As described in an earlier blog, I experienced my first depressive break my freshman year at the University of Notre Dame. On September 30th, I’ll be speaking at the ND-NAMI’s Project Hope Suicide Prevention Walk. Considering that suicide is the second highest cause of death among college students, I jumped at the chance to share my thoughts on how suicide and depression might be avoided. My hope is these students will understand that mental health is important for all of us, not just those of us tagged with a predisposition for mental illness.
Mental illness, like many diseases is prime example of “what comes first?” Does genetics cause mental illness or does the environment breed it? I always answer “both” to this question. Perhaps more important than the actual environment is how we react to the environment. We all have seen one person devastated by failure or disappointment, while another person uses failure as training wheels for success. As Charles Darwin said: "It is not the strongest of the species that survives, nor the most intelligent that survives. It is that one that is the most adaptable to change."
When I arrived as a freshman at Notre Dame, I was frightened I might flunk out or gain 15 pounds. Depression or mental illness didn’t blip on my radar of concerns. Knowing myself now, over 30 years later, I think I could have lessened or even avoided my depressive downfall. So here’s my list of the top ten things I could have done to preserve my mental and physical health. This list won’t work for everyone, but perhaps it will inspire a college freshman to create a wellness list of his or her own.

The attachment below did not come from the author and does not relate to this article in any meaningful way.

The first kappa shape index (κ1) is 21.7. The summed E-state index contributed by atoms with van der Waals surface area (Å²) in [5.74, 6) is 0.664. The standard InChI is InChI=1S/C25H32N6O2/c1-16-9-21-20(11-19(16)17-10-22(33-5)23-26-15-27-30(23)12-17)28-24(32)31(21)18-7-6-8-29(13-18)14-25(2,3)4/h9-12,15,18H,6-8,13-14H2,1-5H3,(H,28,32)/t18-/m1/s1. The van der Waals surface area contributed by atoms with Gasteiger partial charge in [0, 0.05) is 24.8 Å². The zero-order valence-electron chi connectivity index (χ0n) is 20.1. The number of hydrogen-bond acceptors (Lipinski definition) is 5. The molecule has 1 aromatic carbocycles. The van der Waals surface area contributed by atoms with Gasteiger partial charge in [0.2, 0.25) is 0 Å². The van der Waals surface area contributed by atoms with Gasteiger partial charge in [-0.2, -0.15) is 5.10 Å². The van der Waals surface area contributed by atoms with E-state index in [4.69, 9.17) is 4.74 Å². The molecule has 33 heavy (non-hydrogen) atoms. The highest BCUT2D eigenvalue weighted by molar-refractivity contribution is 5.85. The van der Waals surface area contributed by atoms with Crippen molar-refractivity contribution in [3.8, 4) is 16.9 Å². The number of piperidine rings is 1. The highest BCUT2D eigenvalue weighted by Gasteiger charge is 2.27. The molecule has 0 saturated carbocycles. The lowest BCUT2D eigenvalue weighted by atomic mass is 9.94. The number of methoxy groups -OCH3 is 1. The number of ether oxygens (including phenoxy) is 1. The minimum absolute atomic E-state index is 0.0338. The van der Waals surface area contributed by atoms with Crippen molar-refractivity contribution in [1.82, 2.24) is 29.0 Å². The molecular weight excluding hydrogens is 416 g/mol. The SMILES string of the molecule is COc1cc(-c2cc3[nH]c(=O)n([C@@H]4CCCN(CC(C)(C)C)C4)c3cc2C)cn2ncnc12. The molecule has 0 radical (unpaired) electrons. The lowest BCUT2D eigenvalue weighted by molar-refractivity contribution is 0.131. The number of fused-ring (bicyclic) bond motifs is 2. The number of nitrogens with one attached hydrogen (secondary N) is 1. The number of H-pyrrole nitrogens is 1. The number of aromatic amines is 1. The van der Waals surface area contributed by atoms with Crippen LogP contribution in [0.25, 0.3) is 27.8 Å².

Maybe with a little luck, some college freshman can leverage my experience into his or her own list for wellness. I hope so. I had 2.5 phenomenal years at the University of Notre Dame. For the other 1.5 years, I was okay to miserable. If I had understood myself better then, my depressive episode could have been shorter and less severe. Hopefully this information will help others maximize their college experience.
For more information about Julie K Hersh check out her Struck by Living website
Register for the ND-NAMI’s Project Hope Suicide Prevention Walk here.